ruminate

[ roo-muh-neyt ]
/ ˈru məˌneɪt /

verb (used without object), ru·mi·nat·ed, ru·mi·nat·ing.

to chew the cud, as a ruminant.
to meditate or muse; ponder.

verb (used with object), ru·mi·nat·ed, ru·mi·nat·ing.

to chew again or over and over.
to meditate on; ponder.

Origin of ruminate

1525–35; < Latin rūminātus (past participle of rūminārī, rūmināre to ruminate), equivalent to rūmin- (stem of rūmen rumen) + -ātus -ate1

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Dictionary.com Unabridged Based on the Random House Unabridged Dictionary, © Random House, Inc. 2020

VOCAB BUILDER

What does ruminate mean?

To ruminate is to carefully think something over, ponder it, or meditate on it.

It can also mean to chew over and over again, as is done by ruminant animals, like cows.

In psychology, the term means to obsessively repeat thoughts or excessively think about problems.

In all cases, the process of ruminating is called rumination.

Example: After ruminating about it for months, I have decided to pursue a new career.

Where does ruminate come from?

The first records of ruminate come from the 1500s. It derives from the Latin verb rūmināre, meaning “to chew the cud.” Rūmināre comes from the Latin rūmen, which gives us the English rumen—the first of four compartments in the stomach of ruminant animals. Such animals, like cows, eat grass, swallow it, and then regurgitate it and chew it some more. When the food is regurgitated to be chewed again, it’s called cud.

You can see how this process of chewing and rechewing can be used figuratively: when you ruminate on something, you think it over. In fact, the idioms chew it over and chew the cud both refer to contemplating something for a while. This can be a good thing or a bad thing. Ruminating over a problem might give you a good perspective on it. But sometimes you might not be able to stop ruminating. Psychologists use the word to refer to obsessively repeating a particular thought or continuing to think about something, especially a problem, over and over instead of finding a solution or moving on.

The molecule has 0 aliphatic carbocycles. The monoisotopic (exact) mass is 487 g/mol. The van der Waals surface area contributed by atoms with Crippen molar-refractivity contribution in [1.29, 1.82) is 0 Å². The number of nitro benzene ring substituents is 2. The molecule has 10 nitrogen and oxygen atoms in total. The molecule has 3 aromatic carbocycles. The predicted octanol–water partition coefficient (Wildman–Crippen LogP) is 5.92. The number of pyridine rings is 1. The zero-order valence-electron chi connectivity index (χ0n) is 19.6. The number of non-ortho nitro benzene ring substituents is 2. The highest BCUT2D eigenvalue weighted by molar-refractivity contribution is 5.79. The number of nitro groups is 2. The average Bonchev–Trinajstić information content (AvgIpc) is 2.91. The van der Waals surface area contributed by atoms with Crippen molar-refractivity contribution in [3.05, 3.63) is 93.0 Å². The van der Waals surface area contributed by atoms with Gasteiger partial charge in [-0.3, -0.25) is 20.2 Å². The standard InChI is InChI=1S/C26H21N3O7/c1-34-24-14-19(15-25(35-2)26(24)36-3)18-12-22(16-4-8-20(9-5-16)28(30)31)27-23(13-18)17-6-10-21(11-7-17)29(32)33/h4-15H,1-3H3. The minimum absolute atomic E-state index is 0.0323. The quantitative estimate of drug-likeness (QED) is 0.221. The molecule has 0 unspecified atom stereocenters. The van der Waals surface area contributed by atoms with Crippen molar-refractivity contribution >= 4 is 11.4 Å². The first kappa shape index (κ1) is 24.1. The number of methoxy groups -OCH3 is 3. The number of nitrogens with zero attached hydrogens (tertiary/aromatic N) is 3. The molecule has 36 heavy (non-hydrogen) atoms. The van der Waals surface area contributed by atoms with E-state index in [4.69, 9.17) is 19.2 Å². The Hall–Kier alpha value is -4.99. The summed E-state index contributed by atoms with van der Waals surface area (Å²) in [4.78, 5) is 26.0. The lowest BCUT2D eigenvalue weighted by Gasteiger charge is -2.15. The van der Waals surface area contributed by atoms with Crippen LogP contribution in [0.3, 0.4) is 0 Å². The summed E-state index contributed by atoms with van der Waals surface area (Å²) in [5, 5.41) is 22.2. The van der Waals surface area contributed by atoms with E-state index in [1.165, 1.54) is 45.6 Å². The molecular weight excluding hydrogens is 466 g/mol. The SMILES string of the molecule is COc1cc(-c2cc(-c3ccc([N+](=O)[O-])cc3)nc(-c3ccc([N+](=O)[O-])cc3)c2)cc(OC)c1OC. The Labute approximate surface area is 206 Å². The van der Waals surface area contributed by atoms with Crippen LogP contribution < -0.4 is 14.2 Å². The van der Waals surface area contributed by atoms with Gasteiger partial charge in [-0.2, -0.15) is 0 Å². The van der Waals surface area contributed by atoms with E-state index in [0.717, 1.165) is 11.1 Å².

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How is ruminate used in real life?

Ruminate can be used in both positive and negative ways: it can refer to thoroughly thinking something over, or to overthinking it.

 

 

Try using ruminate!

Is ruminate used correctly in the following sentence? 

My insomnia gets worse when I ruminate about all the mistakes I’ve ever made.

Example sentences from the Web for ruminate

British Dictionary definitions for ruminate

ruminate
/ (ˈruːmɪˌneɪt) /

verb

(of ruminants) to chew (the cud)
(when intr , often foll by upon, on, etc) to meditate or ponder (upon)

Derived forms of ruminate

rumination, nounruminative, adjectiveruminatively, adverbruminator, noun

Word Origin for ruminate

C16: from Latin rūmināre to chew the cud, from rumen
Collins English Dictionary - Complete & Unabridged 2012 Digital Edition © William Collins Sons & Co. Ltd. 1979, 1986 © HarperCollins Publishers 1998, 2000, 2003, 2005, 2006, 2007, 2009, 2012